Wednesday, December 06, 2006

Coolzey - He Did CD Review

Modern science will tell you that, despite what you may have been told in high school or by your parents, time travel is possible. That is, if you can wrap your head around the quantum physics involved… and if you can somehow overcome the niggling little problem that we don’t have any idea how to act upon the quantum theories as currently laid out. Still, it’s theoretically possible. I know that time travel probably won’t happen in any of our lifetimes, or probably ever, but that’s why we have CDs like He Did by Coolzey.

This six song EP functions as a window into hip hop’s past, all the way back to the late 80’s and early 90’s when you could hear The Beastie Boys and Biz Markie on the then fledgling MTV cable channel and your school dance was just starting to spin those “hip hop” and “rap” songs to dance along to. He Did might not be the most original EP in the world, but it shows Coolzey continuing to indulge in his love of hip hop’s roots, much like on his last record, Asktoopid.

As enjoyable as it is to hear something that hearkens back to the days when hip hop was just becoming popular, it also shows how dated this sound is. For example, the track “He Did” comes off much like a Beastie Boys b-side. The beats, the lyrical delivery, and the vibe of the song convey a little too much Beastie Boys Check Your Head era worship. The following track, “Mentality”, is a decent mid tempo track, but the clich├ęd scratching distortion of the word “mentality” feels extremely forced.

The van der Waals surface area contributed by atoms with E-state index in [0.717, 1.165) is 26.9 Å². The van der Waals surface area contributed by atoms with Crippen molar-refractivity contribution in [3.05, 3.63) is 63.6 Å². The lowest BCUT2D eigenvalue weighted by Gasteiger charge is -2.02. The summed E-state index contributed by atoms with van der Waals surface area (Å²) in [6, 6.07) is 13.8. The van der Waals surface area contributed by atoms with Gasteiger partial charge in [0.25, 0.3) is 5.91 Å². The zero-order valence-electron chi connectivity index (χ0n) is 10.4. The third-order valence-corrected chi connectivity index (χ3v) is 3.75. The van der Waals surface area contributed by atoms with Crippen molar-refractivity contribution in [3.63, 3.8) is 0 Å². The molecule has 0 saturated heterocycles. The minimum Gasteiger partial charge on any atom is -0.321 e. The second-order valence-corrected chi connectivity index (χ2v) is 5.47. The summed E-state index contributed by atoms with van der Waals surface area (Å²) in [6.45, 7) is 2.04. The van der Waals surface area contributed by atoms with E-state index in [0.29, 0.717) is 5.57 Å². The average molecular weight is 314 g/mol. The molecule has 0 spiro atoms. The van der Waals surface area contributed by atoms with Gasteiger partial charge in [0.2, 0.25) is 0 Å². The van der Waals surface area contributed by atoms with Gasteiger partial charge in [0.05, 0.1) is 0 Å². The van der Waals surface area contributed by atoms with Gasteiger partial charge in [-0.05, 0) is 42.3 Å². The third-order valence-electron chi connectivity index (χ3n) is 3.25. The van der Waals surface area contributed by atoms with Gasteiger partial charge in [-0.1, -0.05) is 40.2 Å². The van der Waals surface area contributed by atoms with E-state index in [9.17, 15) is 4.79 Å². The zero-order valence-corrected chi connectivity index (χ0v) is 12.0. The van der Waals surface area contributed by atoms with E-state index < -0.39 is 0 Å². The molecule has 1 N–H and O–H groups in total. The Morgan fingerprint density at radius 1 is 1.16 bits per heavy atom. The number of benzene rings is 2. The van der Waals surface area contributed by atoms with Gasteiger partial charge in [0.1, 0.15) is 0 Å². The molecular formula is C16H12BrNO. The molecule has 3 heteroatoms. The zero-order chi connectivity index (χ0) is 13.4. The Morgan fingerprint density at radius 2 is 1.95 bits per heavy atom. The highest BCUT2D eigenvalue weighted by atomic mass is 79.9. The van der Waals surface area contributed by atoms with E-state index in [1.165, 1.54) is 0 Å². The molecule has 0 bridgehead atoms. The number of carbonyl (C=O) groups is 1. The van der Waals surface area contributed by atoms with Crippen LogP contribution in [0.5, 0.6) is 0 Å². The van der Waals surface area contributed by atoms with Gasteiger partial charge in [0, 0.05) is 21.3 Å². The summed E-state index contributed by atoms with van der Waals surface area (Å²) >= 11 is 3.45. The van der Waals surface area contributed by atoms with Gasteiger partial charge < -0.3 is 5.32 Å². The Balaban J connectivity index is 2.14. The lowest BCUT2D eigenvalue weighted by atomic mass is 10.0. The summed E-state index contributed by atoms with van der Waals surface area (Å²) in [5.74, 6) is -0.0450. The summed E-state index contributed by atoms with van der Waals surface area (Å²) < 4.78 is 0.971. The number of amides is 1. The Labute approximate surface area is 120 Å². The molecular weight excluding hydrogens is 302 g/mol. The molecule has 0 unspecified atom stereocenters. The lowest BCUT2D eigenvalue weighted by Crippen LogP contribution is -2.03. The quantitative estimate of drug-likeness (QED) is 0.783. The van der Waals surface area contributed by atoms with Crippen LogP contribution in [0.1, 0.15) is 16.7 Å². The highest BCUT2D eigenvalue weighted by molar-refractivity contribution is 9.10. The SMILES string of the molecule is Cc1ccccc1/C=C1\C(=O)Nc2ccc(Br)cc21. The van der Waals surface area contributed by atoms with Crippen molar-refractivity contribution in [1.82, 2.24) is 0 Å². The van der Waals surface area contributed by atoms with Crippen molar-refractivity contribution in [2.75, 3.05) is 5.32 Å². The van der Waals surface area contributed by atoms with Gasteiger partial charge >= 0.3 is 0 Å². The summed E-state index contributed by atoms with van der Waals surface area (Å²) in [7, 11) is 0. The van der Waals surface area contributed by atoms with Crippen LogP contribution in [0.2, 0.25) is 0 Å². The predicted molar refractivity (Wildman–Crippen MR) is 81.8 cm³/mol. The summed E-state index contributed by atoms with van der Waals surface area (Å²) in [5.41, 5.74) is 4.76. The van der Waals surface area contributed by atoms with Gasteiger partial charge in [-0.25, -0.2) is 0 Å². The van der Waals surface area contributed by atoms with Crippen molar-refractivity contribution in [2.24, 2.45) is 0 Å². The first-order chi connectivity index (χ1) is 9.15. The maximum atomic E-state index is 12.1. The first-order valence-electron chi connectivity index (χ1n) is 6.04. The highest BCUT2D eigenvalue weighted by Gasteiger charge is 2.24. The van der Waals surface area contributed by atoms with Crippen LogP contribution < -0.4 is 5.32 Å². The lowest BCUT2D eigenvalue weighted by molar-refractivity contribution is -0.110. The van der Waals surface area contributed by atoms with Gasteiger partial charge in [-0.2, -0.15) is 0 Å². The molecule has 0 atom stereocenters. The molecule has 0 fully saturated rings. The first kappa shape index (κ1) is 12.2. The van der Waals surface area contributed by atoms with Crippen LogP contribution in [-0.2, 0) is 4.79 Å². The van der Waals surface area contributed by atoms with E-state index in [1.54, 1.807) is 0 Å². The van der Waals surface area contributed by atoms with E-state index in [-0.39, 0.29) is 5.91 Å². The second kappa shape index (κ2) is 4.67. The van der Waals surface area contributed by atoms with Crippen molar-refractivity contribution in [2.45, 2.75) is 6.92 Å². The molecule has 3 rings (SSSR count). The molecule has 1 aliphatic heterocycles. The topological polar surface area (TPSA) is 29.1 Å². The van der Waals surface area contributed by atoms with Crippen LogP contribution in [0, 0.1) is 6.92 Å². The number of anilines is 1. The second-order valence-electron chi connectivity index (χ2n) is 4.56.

Speaking of feeling forced, the song “Funny Rappaz” is downright cringe-worthy. Coolzey’s rant, traded back and forth with guest Animosity, on how he’s not telling other rappers how to be, but letting them know they are simply “funny rappaz” that can’t keep up to him, might not have been the best choice for a cut to include on this effort… or ever, for that matter. Maybe he thought he needed to put something out there to show he has some attitude, but he doesn't exactly have enough street cred being an Iowa based with little mainstream, or even underground, hip hop exposure.

It’s nice to be able to hear someone still making music that will get you to tilt your head sideways and look off into the distance awash in nostalgia, but that can only get you so far. There’s promise to be heard in the banjo-tinged “Trees and Dirt”, which also puts some soul on display, but if that potential isn’t tapped into and exploited, Coolzey is never going to make it out of the Iowan countryside.

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